Natasha van Dyk, a South African artist, grew up next to the famous
Her work highlights her growingly outstanding skill as well as her insightful ability to adopt and subvert the ‘wildlife art’ genre like no other contemporary artist. Her images, inspired by her life in
Her bold compositions and use of colour project the amazing power of life with strength and conviction as well point to life’s inevitable vulnerability. Natasha's background in textile design no doubt contributes to aesthetic of her work, with its layered and compiled colours that together create the stunning and confronting reality of her chosen subjects.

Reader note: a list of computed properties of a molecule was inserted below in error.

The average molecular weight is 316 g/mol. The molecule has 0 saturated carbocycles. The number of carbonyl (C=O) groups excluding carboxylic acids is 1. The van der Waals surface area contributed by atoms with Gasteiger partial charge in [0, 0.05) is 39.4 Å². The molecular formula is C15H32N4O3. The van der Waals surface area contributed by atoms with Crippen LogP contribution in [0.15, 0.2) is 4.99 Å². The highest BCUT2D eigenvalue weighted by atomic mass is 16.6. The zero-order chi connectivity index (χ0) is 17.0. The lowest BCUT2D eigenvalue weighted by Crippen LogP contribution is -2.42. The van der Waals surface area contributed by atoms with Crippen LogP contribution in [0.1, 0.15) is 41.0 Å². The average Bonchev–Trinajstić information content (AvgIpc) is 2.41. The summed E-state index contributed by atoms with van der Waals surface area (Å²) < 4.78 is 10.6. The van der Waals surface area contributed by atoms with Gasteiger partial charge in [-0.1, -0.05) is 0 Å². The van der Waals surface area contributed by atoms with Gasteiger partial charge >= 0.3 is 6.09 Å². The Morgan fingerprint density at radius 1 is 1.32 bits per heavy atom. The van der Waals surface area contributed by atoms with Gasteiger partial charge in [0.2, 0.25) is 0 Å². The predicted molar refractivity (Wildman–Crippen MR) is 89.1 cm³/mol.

Natasha’s work, unlike others within the genre of ‘wildlife art’, refuses to romanticise or distantly objectify its subjects. This rejection is signalled by her use of extreme close-ups, in which her animals take on character, drama and narrative, as well as her move away from realism and into abstraction.
The creatures have no clear boundaries; they are ever-present on the canvas. The paint from the dark figures creep into the bold red of their surrounds, just as the animals' forms are invaded by the red paint which surrounds them. This distortion conveys movement and impermanence in the disintegration of solidity and form.